--Looking back on her wedding day, Shannon Jones said she wouldn't change a thing -- including her bald head.
At the time of the wedding last July, the kindergarten teacher from Redding, Connecticut, was fighting cancer. Now, nearly a year later, she's finally planning her honeymoon to celebrate both her marriage and her survival.
"It's wonderful to be healthy again and to feel like a human again," Jones told ABC News.
Jones was just four months from her wedding when she was diagnosed with Hodgkin's Lymphoma, a cancer of the immune system. She was 27 years old at the time, and thought a cold or allergies were to blame for the swollen lymph nodes in her neck and chest.
"We originally thought it was nothing," Jones said of her mild symptoms, which included night sweats and itchiness. "It turned into appointment after appointment."
By the time Jones was diagnosed with cancer, she said her oncologist wanted to postpone the wedding. But with the guest list set and the venue picked, she wanted to keep the date the same -- even though it fell in the middle of chemotherapy appointments.
"I heard you will lose your hair in the next two weeks," Jones recalled. "You don't envision getting married without any hair. I had envisioned my wedding since I was 2."
Part of Jones's dream wedding involved wearing her mother's veil, but her balding head made things tricky.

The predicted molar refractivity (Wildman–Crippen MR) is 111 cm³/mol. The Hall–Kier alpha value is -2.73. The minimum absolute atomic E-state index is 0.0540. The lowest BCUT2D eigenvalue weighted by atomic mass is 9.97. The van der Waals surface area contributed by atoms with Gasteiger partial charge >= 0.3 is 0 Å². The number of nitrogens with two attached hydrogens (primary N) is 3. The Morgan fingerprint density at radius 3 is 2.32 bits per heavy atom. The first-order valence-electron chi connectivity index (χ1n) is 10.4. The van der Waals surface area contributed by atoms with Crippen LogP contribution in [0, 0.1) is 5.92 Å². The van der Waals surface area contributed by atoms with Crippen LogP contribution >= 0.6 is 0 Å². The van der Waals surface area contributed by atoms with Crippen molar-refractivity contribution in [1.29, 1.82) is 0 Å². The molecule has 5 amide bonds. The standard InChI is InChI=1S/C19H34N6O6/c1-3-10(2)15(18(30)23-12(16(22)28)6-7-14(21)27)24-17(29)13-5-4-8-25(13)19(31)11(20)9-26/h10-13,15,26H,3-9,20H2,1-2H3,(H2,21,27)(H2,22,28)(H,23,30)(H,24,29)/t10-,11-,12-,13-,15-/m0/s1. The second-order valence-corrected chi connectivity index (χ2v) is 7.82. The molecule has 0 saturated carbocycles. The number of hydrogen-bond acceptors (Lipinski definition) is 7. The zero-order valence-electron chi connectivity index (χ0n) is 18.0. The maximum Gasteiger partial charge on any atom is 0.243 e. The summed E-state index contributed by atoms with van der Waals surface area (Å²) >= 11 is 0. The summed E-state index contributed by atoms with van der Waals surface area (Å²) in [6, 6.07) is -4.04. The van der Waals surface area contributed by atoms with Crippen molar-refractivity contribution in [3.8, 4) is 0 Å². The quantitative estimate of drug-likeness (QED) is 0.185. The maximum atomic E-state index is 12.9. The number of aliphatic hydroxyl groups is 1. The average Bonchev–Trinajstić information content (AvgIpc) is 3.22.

"I wanted to feel beautiful and like a bride. I was worried I wouldn't feel like a bride," she said.
Even though her hair fell out, Jones was able to wear her mother's veil after seamstresses sewed it into a special lace cap.
Jones worked with her doctors to schedule her chemotherapy appointments so that wedding would fall into an off-week when she would be feeling healthier.
"I was feeling as good as I could feel," she said. "It was a nice break and something nice to look forward to."
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As the big day approached, Jones said the flurry medical appointments and chemotherapy sessions made her stop worrying about small details and focus on what mattered.
"Nothing could have taken away all the joy," she said Jones of her wedding day. "I know what's important know and what's something that doesn't mean that much...It put into perspective the marriage and what's a wedding celebration means."
Despite being midway through chemotherapy treatments, Jones said nothing (besides her hairstyle) was changed for the wedding. Looking back, she said her favorite moment was when the doors opened and she saw her fiance, Jeff O'Hara, standing at the end of the aisle with tears in his eyes.
"When we said our vows in sickness and health it really meant a lot," Jones said. "At that time in our lives being sick and [trying to be healthy]...we both got so emotional and choked up."
Jones' cancer went into remission at the end of last year. And while she still has to go in for check-ups and scans, she said all her results have turned up clear.
"I wouldn't have changed a thing," she said of her wedding, calling it the "light at the end of the tunnel" during months of grueling treatment. "It was the best celebration I could possibly have."
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